What was the model developed for? If the model was developed for a different purpose, then I have to satisfy myself that the model is appropriate for the decision I have to make – e.g., what data were included; what were omitted. If the model was developed for a different purpose, I need to dig into what important facets of my situation may not be represented in the model.

Has the model been successfully used before for my purpose? In the case of the Imperial College infectious disease model, it was developed to look at deaths from SARS and other infectious diseases; thus, presumably it is suitable for its use in the current pandemic. However, the model’s previous predictions of fatalities were off by orders of magnitude. Almost certainly, its predictions are upper bounds; however, they are so high that their usefulness is questionable.

Is my situation included within the bounds of the model? The Federal Reserve’s actions to respond to the pandemic are being driven, in part, by econometric models based on past history. Clearly, however, the usefulness of those models is open to debate – we’ve never been in this situation before – it’s like asking a blind man to paint a landscape. This can be very important when two or more models are coupled, e.g., modeling economic changes based on the results of a climate change model. If the climate change model’s results are based on an implausible scenario (RCP 8.5) then the results of the economic model are highly suspect.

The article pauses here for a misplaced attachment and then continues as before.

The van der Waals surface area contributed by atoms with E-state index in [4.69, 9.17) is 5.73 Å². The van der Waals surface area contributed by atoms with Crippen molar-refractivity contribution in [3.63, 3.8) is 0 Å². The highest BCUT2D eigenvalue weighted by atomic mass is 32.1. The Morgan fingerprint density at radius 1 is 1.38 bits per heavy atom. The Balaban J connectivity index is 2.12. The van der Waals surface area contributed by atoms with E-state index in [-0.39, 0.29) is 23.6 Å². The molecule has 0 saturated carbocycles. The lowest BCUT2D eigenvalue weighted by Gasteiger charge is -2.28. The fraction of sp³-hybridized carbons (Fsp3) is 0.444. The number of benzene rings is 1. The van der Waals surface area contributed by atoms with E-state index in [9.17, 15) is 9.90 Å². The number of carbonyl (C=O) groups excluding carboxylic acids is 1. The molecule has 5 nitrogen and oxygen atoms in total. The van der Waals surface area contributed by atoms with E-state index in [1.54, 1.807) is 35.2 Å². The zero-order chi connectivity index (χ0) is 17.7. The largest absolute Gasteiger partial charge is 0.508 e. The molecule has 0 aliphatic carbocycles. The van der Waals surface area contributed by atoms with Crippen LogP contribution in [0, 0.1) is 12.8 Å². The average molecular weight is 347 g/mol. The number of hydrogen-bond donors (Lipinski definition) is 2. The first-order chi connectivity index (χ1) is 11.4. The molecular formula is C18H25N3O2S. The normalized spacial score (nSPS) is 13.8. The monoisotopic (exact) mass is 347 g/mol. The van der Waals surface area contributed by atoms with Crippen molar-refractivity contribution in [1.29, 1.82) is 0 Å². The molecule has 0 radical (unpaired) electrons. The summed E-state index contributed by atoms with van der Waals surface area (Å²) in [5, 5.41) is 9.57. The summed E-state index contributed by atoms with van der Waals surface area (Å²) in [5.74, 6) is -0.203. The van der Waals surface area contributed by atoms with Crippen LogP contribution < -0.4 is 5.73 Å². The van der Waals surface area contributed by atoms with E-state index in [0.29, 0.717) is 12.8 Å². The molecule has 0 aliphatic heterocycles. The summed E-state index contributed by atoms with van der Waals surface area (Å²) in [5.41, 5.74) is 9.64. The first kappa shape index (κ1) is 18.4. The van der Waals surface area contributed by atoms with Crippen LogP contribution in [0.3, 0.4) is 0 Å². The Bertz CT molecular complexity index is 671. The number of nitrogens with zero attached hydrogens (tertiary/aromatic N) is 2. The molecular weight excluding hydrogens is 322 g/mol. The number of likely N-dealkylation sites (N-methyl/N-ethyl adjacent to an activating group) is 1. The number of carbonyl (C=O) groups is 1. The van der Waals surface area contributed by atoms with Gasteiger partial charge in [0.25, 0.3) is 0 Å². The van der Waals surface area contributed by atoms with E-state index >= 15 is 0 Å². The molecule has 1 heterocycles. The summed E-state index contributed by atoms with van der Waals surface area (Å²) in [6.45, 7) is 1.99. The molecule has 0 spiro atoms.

What is the uncertainty associated with the model’s results? In some cases, the uncertainty is so large that the models results are not useful for decision-making. And if the modeler can’t tell me how certain/uncertain the model’s results are, that’s a huge “Caution” flag.

How sensitive are the model’s results to variability in its inputs (e.g., initial conditions)? This is of crucial importance when considering large-scale mathematical models of complex phenomena (e.g., climate change). If the model’s results are very sensitive to its inputs, then the model’s input must be known very precisely. If the model developer has not performed a sensitivity analysis, another “Caution” flag goes up.

Has the model been validated in some way? This can be done in a variety of ways, but my order of preference is: